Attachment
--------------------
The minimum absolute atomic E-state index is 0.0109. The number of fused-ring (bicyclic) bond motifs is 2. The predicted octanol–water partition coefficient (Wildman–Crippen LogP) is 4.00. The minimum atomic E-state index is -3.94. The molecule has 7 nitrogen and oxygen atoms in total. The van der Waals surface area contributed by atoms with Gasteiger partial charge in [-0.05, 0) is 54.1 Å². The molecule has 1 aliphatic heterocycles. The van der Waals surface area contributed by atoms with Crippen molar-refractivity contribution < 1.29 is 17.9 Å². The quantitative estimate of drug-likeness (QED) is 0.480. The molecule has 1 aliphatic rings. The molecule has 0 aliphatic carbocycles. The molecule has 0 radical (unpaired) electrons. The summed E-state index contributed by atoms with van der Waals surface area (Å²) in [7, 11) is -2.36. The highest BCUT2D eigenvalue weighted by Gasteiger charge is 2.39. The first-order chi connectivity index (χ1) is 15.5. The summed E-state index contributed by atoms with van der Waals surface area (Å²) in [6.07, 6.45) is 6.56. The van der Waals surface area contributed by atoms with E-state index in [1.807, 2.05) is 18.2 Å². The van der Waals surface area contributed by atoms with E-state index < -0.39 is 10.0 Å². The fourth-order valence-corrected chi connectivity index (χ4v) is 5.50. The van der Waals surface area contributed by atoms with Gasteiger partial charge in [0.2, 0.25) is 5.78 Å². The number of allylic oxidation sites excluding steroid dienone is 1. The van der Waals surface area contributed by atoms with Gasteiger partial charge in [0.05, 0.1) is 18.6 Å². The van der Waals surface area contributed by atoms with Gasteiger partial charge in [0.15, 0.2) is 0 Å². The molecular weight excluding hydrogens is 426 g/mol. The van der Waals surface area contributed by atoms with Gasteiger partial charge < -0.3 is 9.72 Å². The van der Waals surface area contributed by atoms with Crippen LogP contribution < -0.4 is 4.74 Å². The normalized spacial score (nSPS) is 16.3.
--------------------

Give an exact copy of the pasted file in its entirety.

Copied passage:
The minimum absolute atomic E-state index is 0.0109. The number of fused-ring (bicyclic) bond motifs is 2. The predicted octanol–water partition coefficient (Wildman–Crippen LogP) is 4.00. The minimum atomic E-state index is -3.94. The molecule has 7 nitrogen and oxygen atoms in total. The van der Waals surface area contributed by atoms with Gasteiger partial charge in [-0.05, 0) is 54.1 Å². The molecule has 1 aliphatic heterocycles. The van der Waals surface area contributed by atoms with Crippen molar-refractivity contribution < 1.29 is 17.9 Å². The quantitative estimate of drug-likeness (QED) is 0.480. The molecule has 1 aliphatic rings. The molecule has 0 aliphatic carbocycles. The molecule has 0 radical (unpaired) electrons. The summed E-state index contributed by atoms with van der Waals surface area (Å²) in [7, 11) is -2.36. The highest BCUT2D eigenvalue weighted by Gasteiger charge is 2.39. The first-order chi connectivity index (χ1) is 15.5. The summed E-state index contributed by atoms with van der Waals surface area (Å²) in [6.07, 6.45) is 6.56. The van der Waals surface area contributed by atoms with E-state index in [1.807, 2.05) is 18.2 Å². The van der Waals surface area contributed by atoms with E-state index < -0.39 is 10.0 Å². The fourth-order valence-corrected chi connectivity index (χ4v) is 5.50. The van der Waals surface area contributed by atoms with Gasteiger partial charge in [0.2, 0.25) is 5.78 Å². The number of allylic oxidation sites excluding steroid dienone is 1. The van der Waals surface area contributed by atoms with Gasteiger partial charge in [0.05, 0.1) is 18.6 Å². The van der Waals surface area contributed by atoms with Gasteiger partial charge in [0.15, 0.2) is 0 Å². The molecular weight excluding hydrogens is 426 g/mol. The van der Waals surface area contributed by atoms with Gasteiger partial charge < -0.3 is 9.72 Å². The van der Waals surface area contributed by atoms with Crippen LogP contribution < -0.4 is 4.74 Å². The normalized spacial score (nSPS) is 16.3.